Labour: 24

A decent win - a much better performance in the press than in Parliament. Here you pretty effectively argue that the Tories are the ones responsible for Railtrack and you're fixing it up: which opens the question of why you didn't do anything sooner (more on that later). But this is an issue people will naturally side with you on, and you hit the right points to win the argument.
 
Conservatives: 16
 
The argument that Labour ran railtrack for the last 5 years worked quite well but to be honest you could have done more with it. Why was how Labour ran it bad, and why isn't reversing Railtrack the right policy given that? What was really needed was - as in Parliament - to address the central question of how a non-nationalised alternative would be okay or better for safety. Because that's what has people most worried when it comes to the railways.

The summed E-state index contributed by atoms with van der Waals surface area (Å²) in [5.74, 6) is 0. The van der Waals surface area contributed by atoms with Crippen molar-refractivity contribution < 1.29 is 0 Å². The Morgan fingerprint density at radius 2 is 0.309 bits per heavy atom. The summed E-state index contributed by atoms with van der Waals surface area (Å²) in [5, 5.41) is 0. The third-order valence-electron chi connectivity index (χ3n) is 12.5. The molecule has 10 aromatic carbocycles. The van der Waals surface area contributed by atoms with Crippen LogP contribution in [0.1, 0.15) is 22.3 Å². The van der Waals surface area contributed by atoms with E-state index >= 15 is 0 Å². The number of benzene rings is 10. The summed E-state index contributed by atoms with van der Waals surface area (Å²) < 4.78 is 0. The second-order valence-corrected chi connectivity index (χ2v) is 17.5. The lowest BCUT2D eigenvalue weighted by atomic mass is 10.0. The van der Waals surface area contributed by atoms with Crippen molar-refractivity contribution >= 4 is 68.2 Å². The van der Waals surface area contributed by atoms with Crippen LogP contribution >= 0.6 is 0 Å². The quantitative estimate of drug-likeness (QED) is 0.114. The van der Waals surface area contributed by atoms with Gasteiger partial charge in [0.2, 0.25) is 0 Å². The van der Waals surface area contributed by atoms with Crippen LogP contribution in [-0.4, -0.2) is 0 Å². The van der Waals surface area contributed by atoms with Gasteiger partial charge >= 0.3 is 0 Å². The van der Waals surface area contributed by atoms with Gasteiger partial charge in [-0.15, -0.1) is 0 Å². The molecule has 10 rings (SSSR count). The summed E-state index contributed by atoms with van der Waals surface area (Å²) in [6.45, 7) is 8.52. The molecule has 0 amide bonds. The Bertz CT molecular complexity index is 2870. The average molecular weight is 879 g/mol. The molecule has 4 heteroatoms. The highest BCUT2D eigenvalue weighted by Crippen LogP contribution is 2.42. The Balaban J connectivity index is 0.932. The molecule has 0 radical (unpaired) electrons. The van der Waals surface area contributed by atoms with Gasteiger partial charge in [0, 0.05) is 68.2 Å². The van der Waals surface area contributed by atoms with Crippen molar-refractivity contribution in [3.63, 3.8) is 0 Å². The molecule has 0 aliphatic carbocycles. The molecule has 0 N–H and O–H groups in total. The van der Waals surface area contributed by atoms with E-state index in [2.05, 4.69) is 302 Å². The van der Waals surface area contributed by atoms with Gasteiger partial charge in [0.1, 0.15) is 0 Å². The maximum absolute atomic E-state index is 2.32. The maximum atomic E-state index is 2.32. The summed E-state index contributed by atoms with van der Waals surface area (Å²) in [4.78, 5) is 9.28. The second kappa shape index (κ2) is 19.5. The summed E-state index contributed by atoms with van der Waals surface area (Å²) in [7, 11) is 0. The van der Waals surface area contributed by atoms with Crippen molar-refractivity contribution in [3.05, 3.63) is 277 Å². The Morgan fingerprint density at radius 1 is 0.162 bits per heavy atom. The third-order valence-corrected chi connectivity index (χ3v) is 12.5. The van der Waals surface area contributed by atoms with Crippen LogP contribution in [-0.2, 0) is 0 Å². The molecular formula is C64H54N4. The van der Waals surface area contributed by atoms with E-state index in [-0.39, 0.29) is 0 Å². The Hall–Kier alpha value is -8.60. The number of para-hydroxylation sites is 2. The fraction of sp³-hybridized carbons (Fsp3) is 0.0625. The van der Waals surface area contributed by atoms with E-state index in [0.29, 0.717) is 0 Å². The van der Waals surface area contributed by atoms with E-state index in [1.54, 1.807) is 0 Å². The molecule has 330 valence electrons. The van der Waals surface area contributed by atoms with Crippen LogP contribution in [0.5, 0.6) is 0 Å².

Influence Points:

Evelyn Lynwood: "The Nationalisation of Railtrack is an expensive, unnecessary, bureaucratic response to tragedy that will change nothing about how the rail system works."

Richard Ross: "A rail monopoly is a rail monopoly, whether it's private or public. It's time to end the revolving door of monopolies failing or rail system and introduce some competition for a change."

Alwyn Thomas: "The Tories are looking out for their rich city friends who would pick up the contracts and make a fat stack of cash whereas Labour are looking out for commuters' safety and the national interest."
Steve
Acting Acting Head Av | Parliament | Prime Minister's Office | Cabinet Office | Treasury